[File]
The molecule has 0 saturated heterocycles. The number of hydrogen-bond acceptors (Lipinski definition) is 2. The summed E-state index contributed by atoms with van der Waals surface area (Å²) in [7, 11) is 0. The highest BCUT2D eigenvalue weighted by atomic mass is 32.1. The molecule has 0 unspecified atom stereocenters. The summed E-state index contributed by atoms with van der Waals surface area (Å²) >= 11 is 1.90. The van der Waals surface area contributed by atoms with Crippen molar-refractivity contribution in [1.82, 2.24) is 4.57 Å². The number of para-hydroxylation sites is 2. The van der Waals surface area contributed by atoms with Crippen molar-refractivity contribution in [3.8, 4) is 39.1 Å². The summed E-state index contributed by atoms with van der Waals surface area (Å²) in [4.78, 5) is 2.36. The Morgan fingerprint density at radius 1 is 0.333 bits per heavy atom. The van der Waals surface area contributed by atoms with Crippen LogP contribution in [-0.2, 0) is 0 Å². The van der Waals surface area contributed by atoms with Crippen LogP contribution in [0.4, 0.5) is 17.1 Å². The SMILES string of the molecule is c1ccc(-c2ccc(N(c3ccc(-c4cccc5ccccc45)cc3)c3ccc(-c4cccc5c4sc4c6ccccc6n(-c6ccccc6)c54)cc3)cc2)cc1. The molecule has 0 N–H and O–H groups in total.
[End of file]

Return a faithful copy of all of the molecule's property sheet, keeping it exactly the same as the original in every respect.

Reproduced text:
The molecule has 0 saturated heterocycles. The number of hydrogen-bond acceptors (Lipinski definition) is 2. The summed E-state index contributed by atoms with van der Waals surface area (Å²) in [7, 11) is 0. The highest BCUT2D eigenvalue weighted by atomic mass is 32.1. The molecule has 0 unspecified atom stereocenters. The summed E-state index contributed by atoms with van der Waals surface area (Å²) >= 11 is 1.90. The van der Waals surface area contributed by atoms with Crippen molar-refractivity contribution in [1.82, 2.24) is 4.57 Å². The number of para-hydroxylation sites is 2. The van der Waals surface area contributed by atoms with Crippen molar-refractivity contribution in [3.8, 4) is 39.1 Å². The summed E-state index contributed by atoms with van der Waals surface area (Å²) in [4.78, 5) is 2.36. The Morgan fingerprint density at radius 1 is 0.333 bits per heavy atom. The van der Waals surface area contributed by atoms with Crippen LogP contribution in [-0.2, 0) is 0 Å². The van der Waals surface area contributed by atoms with Crippen LogP contribution in [0.4, 0.5) is 17.1 Å². The SMILES string of the molecule is c1ccc(-c2ccc(N(c3ccc(-c4cccc5ccccc45)cc3)c3ccc(-c4cccc5c4sc4c6ccccc6n(-c6ccccc6)c54)cc3)cc2)cc1. The molecule has 0 N–H and O–H groups in total.